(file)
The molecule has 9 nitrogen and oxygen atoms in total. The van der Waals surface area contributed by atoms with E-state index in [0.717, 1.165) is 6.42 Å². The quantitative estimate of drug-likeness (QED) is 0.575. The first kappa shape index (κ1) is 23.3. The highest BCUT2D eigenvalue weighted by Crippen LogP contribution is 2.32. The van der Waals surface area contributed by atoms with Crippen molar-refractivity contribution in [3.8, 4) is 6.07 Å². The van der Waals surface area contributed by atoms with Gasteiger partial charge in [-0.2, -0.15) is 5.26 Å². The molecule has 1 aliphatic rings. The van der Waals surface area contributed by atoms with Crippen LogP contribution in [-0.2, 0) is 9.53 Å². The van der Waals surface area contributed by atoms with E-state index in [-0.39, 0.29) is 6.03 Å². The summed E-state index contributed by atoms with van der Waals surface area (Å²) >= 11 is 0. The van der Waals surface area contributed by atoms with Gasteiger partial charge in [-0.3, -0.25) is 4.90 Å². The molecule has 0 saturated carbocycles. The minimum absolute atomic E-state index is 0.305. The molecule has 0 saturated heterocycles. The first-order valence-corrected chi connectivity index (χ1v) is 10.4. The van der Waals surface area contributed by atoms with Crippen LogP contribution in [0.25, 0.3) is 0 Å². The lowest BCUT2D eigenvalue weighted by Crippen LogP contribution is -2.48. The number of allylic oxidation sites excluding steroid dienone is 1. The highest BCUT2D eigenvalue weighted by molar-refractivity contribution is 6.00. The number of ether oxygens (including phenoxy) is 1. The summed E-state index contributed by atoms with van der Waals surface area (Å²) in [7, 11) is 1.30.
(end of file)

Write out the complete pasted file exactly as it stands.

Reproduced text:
The molecule has 9 nitrogen and oxygen atoms in total. The van der Waals surface area contributed by atoms with E-state index in [0.717, 1.165) is 6.42 Å². The quantitative estimate of drug-likeness (QED) is 0.575. The first kappa shape index (κ1) is 23.3. The highest BCUT2D eigenvalue weighted by Crippen LogP contribution is 2.32. The van der Waals surface area contributed by atoms with Crippen molar-refractivity contribution in [3.8, 4) is 6.07 Å². The van der Waals surface area contributed by atoms with Gasteiger partial charge in [-0.2, -0.15) is 5.26 Å². The molecule has 1 aliphatic rings. The van der Waals surface area contributed by atoms with Crippen LogP contribution in [-0.2, 0) is 9.53 Å². The van der Waals surface area contributed by atoms with E-state index in [-0.39, 0.29) is 6.03 Å². The summed E-state index contributed by atoms with van der Waals surface area (Å²) >= 11 is 0. The van der Waals surface area contributed by atoms with Gasteiger partial charge in [-0.3, -0.25) is 4.90 Å². The molecule has 0 saturated carbocycles. The minimum absolute atomic E-state index is 0.305. The molecule has 0 saturated heterocycles. The first-order valence-corrected chi connectivity index (χ1v) is 10.4. The van der Waals surface area contributed by atoms with Crippen LogP contribution in [0.25, 0.3) is 0 Å². The lowest BCUT2D eigenvalue weighted by Crippen LogP contribution is -2.48. The number of allylic oxidation sites excluding steroid dienone is 1. The highest BCUT2D eigenvalue weighted by molar-refractivity contribution is 6.00. The number of ether oxygens (including phenoxy) is 1. The summed E-state index contributed by atoms with van der Waals surface area (Å²) in [7, 11) is 1.30.